TechNewsWorld: How did you get from Archivas to founding Nasuni?

Andres Rodriguez: After Hitachi Data Systems (HDS) acquired Archivas in 2007, I spent a year there overseeing the integration. It was clear the cloud was the future of IT infrastructure. I already did extensive work with object storage at Archivas, and the cloud was in many ways Archivas on an exponentially grander scale.

We saw a tremendous opportunity to leverage snapshotting technology and the scale of object storage to build a cloud-native file system. We built in all the advantages of the cloud, but with the performance of a local NAS.

How does Nasuni handle digitalization in business storage?

Rodriguez: We enable it! We accelerate digital and cloud transformations by managing one of the more difficult pieces of the puzzle. Files are by far the largest and fastest-growing segment of a company’s data, and the last piece to shift to the cloud.

We store files, make them easily accessible across the globe, enable cross-continent collaboration, and provide automatic data protection. Also, because all that file data is already stored in the cloud, it is easy to connect that data to cloud services like AI, machine learning, and advanced analytics tools. This makes the file data even more valuable.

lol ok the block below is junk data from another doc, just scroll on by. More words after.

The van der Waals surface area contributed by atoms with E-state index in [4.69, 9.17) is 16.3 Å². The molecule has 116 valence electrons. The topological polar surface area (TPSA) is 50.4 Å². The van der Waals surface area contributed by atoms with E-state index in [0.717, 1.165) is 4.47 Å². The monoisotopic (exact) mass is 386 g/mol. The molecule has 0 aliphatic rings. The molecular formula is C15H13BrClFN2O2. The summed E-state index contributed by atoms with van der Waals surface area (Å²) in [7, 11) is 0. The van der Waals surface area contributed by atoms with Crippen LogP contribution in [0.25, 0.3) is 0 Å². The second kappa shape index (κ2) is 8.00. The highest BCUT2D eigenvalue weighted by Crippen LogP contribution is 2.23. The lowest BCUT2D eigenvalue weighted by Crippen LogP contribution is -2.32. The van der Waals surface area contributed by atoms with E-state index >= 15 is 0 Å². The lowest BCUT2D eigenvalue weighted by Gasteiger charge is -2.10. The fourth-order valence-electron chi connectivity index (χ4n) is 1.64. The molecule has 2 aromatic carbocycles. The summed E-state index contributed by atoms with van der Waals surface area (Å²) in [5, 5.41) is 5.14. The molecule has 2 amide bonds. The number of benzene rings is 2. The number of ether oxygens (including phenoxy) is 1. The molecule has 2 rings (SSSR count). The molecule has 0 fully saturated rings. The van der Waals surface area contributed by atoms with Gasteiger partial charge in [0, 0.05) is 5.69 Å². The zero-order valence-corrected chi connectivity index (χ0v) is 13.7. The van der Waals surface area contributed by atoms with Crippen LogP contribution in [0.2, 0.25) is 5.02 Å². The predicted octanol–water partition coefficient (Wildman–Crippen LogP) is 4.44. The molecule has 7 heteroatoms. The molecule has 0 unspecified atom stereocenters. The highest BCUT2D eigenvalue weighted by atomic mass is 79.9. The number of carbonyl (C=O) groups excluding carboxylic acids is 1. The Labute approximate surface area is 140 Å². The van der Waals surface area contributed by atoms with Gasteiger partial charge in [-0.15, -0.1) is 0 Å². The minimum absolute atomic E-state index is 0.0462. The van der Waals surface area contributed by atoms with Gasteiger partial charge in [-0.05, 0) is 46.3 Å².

How are the services Archivas provided different from what Nasuni offers?

Rodriguez: Archivas was a large piece of storage equipment designed to store massive amounts of media. Nasuni, on the other hand, is a cloud-native subscription service that provides a global enterprise file system that helps companies shrink their physical infrastructure footprint.

Both store data and are built on object storage. But they are aimed at very different use cases.

What obstacles does digitalization present to enterprises?

Rodriguez: Cloud is an enormous element of digitalization. The vast majority of enterprise IT infrastructure will eventually move to the cloud. One of the biggest obstacles to cloud migration is understanding the difference between cloud-native and cloud-washed systems.

Many vendors have simply taken storage products that were designed for on-premises deployments and retooled them for the cloud. The end result is often the worst of both worlds. They force companies to shift to the cloud while relying on technology that was engineered for a physical data center.

How does Nasumi’s cloud storage solution work?

Rodriguez: Our cloud-native file system, UniFS, stores the gold copy of each file in the cloud of the customers’ choice. We have partnerships with AWS, Microsoft Azure, and Google Cloud. Customers could also deploy Nasuni to work with a private cloud as the back end.